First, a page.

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Should CEOs End Salary Negotiation?

By Andrew Cullison
7 Apr 2015
Business Men Shaking Hands, ReinerMedia – Flickr (CC-BY-2.0)

New Reddit CEO, Ellen Pao, is making waves across the tech and finance industry with her recent decision to end salary negotiations for new hires.

This new policy was unveiled in her interview with The Wall Street Journal yesterday as she talked about a wide range of issues related to gender in the tech industry. Pao said,

Men negotiate harder than women do and sometimes women get penalized when they do negotiate. So as part of our recruiting process we don’t negotiate with candidates. We come up with an offer that we think is fair. If you want more equity, we’ll let you swap a little bit of your cash salary for equity, but we aren’t going to reward people who are better negotiators with more compensation.

It isn’t just a fairness issue related to differences in persistence. There is evidence that women are harmed by the culture of negotiations. Researchers at Harvard and Carnegie Mellon conducted four separate studies to study the differences in the ways that the practice of negotiations effect people based on their gender. The results suggested that sometimes it hurts (for women) to ask for more money.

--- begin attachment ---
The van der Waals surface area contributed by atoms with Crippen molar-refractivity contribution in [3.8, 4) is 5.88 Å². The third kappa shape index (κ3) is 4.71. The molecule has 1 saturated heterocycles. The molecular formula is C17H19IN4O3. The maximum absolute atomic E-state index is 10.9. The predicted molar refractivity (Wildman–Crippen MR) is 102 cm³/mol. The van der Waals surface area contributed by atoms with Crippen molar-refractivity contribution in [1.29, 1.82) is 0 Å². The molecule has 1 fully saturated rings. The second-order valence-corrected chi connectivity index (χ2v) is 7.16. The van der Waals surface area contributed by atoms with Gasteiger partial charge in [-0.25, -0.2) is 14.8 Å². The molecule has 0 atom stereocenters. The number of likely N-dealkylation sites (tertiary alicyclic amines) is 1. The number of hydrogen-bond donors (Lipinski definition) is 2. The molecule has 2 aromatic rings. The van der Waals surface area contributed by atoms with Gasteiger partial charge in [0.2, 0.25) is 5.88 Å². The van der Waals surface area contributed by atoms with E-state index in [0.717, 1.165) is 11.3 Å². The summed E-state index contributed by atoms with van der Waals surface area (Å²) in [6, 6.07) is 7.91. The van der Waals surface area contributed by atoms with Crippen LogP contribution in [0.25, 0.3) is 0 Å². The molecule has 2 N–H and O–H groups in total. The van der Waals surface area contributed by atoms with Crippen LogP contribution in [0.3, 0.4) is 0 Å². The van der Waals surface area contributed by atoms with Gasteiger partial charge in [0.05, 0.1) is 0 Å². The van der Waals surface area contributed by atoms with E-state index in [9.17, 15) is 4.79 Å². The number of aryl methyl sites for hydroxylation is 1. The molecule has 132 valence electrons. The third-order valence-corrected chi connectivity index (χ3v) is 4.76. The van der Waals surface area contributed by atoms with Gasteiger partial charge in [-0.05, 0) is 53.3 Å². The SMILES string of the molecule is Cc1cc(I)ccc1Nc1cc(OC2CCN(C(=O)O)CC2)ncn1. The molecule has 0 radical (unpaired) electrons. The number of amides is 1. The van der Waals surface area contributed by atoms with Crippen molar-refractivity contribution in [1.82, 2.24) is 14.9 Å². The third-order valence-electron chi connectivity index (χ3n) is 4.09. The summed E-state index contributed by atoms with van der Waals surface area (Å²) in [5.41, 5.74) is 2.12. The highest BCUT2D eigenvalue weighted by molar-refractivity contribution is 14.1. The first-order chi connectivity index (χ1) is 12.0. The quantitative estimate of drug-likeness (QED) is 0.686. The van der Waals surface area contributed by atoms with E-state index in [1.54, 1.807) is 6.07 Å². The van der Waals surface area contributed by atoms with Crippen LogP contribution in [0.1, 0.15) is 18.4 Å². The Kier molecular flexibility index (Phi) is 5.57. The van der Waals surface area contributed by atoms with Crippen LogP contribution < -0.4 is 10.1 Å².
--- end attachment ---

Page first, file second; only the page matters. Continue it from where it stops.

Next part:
In the first two experiments “participants evaluated written accounts of candidates who did or did not initiate negotiations for higher compensation. Evaluators penalized female candidates more than male candidates for initiating negotiations.”

In the third experiment, “participants evaluated videotapes of candidates who accepted compensation or initiated negotiations. Male evaluators penalized female candidates more than male candidates for initiating negotiations; female evaluators penalized all candidates for initiating negotiations.”

This may explain why women tend to be much more uncomfortable with negotiations than men. If they are viewed more negatively for attempting to negotiate, they could be getting signals and social pressures in the process that discourage it. If men, don’t experience negativity for negotiation, then we have a systemic issue that leads to a wage gap between men and women.

Pao isn’t the first executive to end salary negotiations. In 2006, a dean of a Midwest business college penned an anonymous piece articulating why “he” doesn’t permit salary negotiations. The reasons are not specifically targeted to gender equality, but fairness considerations are (at least) part of the motive.

One might worry, however, that a practice of banning negotiations might harm workers in the long run. Proponents of banning negotations claim they determine a fair price by looking at the numbers in the industry. However, the current averages are influenced by people who have negotiated for higher wages. The act of negotiating drives up industry averages. If we did away with the culture of negotiation, average price would be dictated over time by the hiring companies. Employees would be deprived of the one thing they could do (short of walking away from an offer) to get the numbers up – asking that wages be higher.

So, should CEOs ban negotiations, like Pao did? There are potential benefits in the short term for female hires at Reddit. But a nationwide culture that shunned negotiations might be harmful in the long run. Negotiations keep average wages higher in a given industry, and workers on average might be better off in an economy that didn’t shun negotiation.

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